US could offer support to Libyan government following Haftar assault
The US could support the Libyan government, a senior official in the UN-backed administration has said, as militia leader Khalifa Haftar continues his offensive on the capital Tripoli.
Deputy Prime Minister Ahmed Maiteeq said that he hopes the US will make greater efforts to establish a diplomatic breakthrough between the two sides.
This comes after President Donald Trump sowed confusion in April when he spoke to Haftar by telephone and praised his role in "fighting terrorism and securing Libya's oil resources".
Maiteeq said that despite this, he believes Washington supports the Tripoli-based government.
"Before I came here, there were a lot of rumors about the US not supporting our government," Deputy Prime Minister Ahmed Maiteeq said after talks in Washington with lawmakers and the State Department.
"I'm coming back home with a different message - that the US is standing by us as the legitimate government of Libya."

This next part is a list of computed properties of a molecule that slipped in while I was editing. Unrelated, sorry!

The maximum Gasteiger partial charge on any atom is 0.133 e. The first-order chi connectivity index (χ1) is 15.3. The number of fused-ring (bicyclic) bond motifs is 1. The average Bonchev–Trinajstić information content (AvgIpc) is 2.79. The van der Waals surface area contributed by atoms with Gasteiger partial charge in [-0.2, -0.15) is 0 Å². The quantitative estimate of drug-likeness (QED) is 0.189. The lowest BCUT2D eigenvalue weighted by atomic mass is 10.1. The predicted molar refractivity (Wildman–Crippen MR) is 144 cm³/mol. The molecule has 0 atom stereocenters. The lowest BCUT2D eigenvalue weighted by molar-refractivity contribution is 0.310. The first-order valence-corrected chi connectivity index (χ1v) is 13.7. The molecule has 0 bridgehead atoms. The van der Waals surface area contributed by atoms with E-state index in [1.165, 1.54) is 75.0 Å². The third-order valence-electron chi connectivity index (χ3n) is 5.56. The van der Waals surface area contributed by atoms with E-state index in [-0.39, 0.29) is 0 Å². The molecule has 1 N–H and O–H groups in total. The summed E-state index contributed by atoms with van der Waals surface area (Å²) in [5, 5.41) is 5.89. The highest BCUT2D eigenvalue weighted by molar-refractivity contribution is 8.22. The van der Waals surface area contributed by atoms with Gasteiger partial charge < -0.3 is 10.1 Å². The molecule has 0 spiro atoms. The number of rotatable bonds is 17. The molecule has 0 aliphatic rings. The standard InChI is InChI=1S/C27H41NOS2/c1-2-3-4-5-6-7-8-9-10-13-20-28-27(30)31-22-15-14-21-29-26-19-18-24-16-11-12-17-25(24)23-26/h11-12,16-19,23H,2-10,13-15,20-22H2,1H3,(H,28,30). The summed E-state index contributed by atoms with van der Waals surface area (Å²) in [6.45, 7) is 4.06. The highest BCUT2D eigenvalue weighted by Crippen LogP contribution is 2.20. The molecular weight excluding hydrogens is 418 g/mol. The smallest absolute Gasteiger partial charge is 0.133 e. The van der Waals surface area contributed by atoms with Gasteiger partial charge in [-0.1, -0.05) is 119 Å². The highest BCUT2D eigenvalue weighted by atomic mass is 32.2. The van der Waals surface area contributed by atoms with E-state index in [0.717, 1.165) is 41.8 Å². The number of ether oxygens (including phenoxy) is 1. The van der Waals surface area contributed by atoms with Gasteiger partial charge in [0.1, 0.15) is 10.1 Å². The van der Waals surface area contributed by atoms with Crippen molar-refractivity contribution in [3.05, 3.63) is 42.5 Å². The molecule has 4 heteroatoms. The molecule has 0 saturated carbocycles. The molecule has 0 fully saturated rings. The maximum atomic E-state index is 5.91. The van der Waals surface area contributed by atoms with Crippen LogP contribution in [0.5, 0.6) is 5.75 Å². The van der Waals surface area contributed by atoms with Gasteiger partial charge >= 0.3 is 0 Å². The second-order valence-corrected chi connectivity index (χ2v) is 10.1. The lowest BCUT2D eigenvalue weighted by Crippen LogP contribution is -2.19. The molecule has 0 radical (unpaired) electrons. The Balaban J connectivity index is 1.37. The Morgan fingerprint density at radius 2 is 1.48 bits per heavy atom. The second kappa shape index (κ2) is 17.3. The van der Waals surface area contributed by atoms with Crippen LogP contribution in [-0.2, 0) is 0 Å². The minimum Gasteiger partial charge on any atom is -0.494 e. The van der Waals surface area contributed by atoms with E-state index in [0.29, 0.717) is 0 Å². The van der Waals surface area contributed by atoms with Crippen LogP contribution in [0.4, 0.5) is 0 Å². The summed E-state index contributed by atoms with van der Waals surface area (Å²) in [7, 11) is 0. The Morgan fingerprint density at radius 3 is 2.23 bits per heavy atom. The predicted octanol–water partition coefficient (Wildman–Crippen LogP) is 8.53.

Despite the optimistic tone struck by Maiteeq, the US State Department made more guarded comments about the visit.
It comes as Haftar's offensive on the capital, launched in April, stalls on the outskirts of Tripoli after more than 600 people were killed.
A State Department official said Washington wants Haftar's self-styled Libyan National Army and the Government of National Accord [GNA] to find a political solution to the crisis.
The US is "consulting with a broad range of Libyan leaders, as well as our international partners, to press for stabilization and bring Prime Minister al-Sarraj and General Haftar back to the negotiating table", the official said on condition of anonymity.
Maiteeq said he has requested Washington use its influence to end international support for Haftar, who is backed by the UAE, Saudi Arabia and Egypt.
"We are not seeking any monetary or military or financial support from the United States. We need strong diplomatic help and leadership," he said.
"The United States has a lot of friends and allies in the region, and these friends and allies of the United States are interfering in Libyan matters heavily and strongly," he said.
"We want the United States to send a clear message to these countries that they should stay out of Libya."
Libya has been in a state of war since the overthrow of dictator Muammar Gaddafi in 2011.